Asee peer logo

Power/Knowledge: Using Foucault To Promote Critical Understandings Of Content And Pedagogy In Engineering Thermodynamics

Download Paper |


2006 Annual Conference & Exposition


Chicago, Illinois

Publication Date

June 18, 2006

Start Date

June 18, 2006

End Date

June 21, 2006



Conference Session

Integrating H&SS in Engineering I

Tagged Division

Liberal Education

Page Count


Page Numbers

11.1003.1 - 11.1003.16



Permanent URL

Download Count


Request a correction

Paper Authors


Donna Riley Smith College

visit author page

Donna Riley is Assistant Professor in the Picker Engineering Program at Smith College. Her work focuses on implementing liberative pedagogies in engineering education.

visit author page


Lionel Claris Smith College

visit author page

Lionel Claris holds a master's degree in education from Smith College and currently teaches Spanish and French to elementary school students in Springfield, MA. He is a passionate advocate for new ways of thinking about learning, involved locally in the Holistic School Project of Amherst and the Re-radicalization of Hampshire College.

visit author page

Download Paper |

NOTE: The first page of text has been automatically extracted and included below in lieu of an abstract

Power/Knowledge: Using Foucault to promote critical understandings of content and pedagogy in Engineering Thermodynamics Abstract

Thermodynamics is a subject area in engineering that is deeply relevant, as it deals with energy use in society. However, students often struggle to connect their experiences of energy with course content traditionally based in theoretical discoveries from 19th century Western Europe. The work of French philosopher Michel Foucault is similar to thermodynamics in that its abstract poststructuralist theory strikes fear in the hearts of students, but can be made deeply relevant when its understanding is grounded in one’s experience.

An excerpt from Foucault’s Power/Knowledge discussing the “regime of truth” was used to stimulate critical thinking about the course content. In a reflective essay and class discussion, students considered the relationship between power and knowledge in thermodynamics and beyond. Analyzing student responses to the Foucault reading and regular course reflections reveals a significant shift in their understanding of classroom pedagogy, an increase in critical thinking about the course and its subject matter, and an emergence of independent ideas that students pursued further in the course.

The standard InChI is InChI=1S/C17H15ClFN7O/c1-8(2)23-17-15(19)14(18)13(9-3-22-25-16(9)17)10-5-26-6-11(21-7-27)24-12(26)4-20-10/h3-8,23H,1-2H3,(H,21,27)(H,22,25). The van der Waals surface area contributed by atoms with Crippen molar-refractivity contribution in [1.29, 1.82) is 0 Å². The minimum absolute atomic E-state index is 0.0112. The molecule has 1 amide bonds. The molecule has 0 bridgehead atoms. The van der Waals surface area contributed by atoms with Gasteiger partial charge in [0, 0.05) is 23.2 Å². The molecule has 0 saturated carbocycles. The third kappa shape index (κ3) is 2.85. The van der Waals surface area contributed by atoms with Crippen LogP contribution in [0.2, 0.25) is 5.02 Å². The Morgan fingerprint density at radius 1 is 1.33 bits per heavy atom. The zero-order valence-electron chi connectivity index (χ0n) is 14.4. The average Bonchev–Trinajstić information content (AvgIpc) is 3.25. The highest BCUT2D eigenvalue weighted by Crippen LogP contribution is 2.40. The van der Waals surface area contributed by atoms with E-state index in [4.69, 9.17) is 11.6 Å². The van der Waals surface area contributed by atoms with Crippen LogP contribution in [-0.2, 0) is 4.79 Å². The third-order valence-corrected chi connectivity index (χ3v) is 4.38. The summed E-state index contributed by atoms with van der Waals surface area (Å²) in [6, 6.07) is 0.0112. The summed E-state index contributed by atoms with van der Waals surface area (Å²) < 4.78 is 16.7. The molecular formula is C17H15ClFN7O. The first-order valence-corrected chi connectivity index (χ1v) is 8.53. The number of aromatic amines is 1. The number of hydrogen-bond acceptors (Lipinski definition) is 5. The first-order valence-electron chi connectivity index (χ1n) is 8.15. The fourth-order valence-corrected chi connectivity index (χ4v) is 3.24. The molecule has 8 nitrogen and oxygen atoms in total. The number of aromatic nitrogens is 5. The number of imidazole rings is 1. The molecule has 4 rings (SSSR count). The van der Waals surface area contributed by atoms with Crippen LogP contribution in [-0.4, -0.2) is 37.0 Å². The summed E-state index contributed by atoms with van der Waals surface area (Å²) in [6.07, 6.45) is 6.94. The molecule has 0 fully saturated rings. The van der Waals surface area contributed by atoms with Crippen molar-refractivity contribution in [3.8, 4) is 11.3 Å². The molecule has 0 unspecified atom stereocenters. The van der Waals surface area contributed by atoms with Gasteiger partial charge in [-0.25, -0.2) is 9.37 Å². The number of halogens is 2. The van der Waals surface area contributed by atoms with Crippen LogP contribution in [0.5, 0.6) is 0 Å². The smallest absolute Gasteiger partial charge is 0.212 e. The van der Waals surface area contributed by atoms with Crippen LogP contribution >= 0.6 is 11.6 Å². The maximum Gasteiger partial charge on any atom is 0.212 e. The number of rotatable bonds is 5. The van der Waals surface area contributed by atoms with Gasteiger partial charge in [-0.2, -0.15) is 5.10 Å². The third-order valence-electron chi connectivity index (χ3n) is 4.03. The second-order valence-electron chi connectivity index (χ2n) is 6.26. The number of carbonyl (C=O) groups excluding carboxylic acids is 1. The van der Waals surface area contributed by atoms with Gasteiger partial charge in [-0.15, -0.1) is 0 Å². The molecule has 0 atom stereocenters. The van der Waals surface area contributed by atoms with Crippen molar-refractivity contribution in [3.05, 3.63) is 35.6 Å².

Engineering students continually confront the challenge of bridging the gap between theory and practice, between curriculum content and learning process, between their engineering education and their future professional lives. The connections students make between their education and their personal lives is most often untapped. Using liberative pedagogies (processes that empower students in their learning through active engagement and self-reflection), the engineering thermodynamics course at Smith College has been revised to promote the relationship between thermodynamics and student experience.1 Student engagement with the classroom innovations aids the learning process and provides an opportunity for students to take responsibility for their learning. Thus, an excerpt from Foucault’s Power/Knowledge2 discussing the “regime of truth” was introduced to stimulate questions exploring the course content and the learning process, as well as to emphasize the ultimate goals of liberative pedagogies, critical thinking and reflective action.

Engineering 290: Engineering Thermodynamics covers a traditional core curriculum in thermodynamics in one semester, addressing applications in mechanical, chemical, and environmental engineering. After establishing a base of skills and knowledge (equations of state and properties of pure substances; the first law; the second law; and the fundamental property relations), students apply these principles to characterize different kinds of engineering systems, including engine and power cycles. The course objectives state that students develop:

Riley, D., & Claris, L. (2006, June), Power/Knowledge: Using Foucault To Promote Critical Understandings Of Content And Pedagogy In Engineering Thermodynamics Paper presented at 2006 Annual Conference & Exposition, Chicago, Illinois. 10.18260/1-2--155

ASEE holds the copyright on this document. It may be read by the public free of charge. Authors may archive their work on personal websites or in institutional repositories with the following citation: © 2006 American Society for Engineering Education. Other scholars may excerpt or quote from these materials with the same citation. When excerpting or quoting from Conference Proceedings, authors should, in addition to noting the ASEE copyright, list all the original authors and their institutions and name the host city of the conference. - Last updated April 1, 2015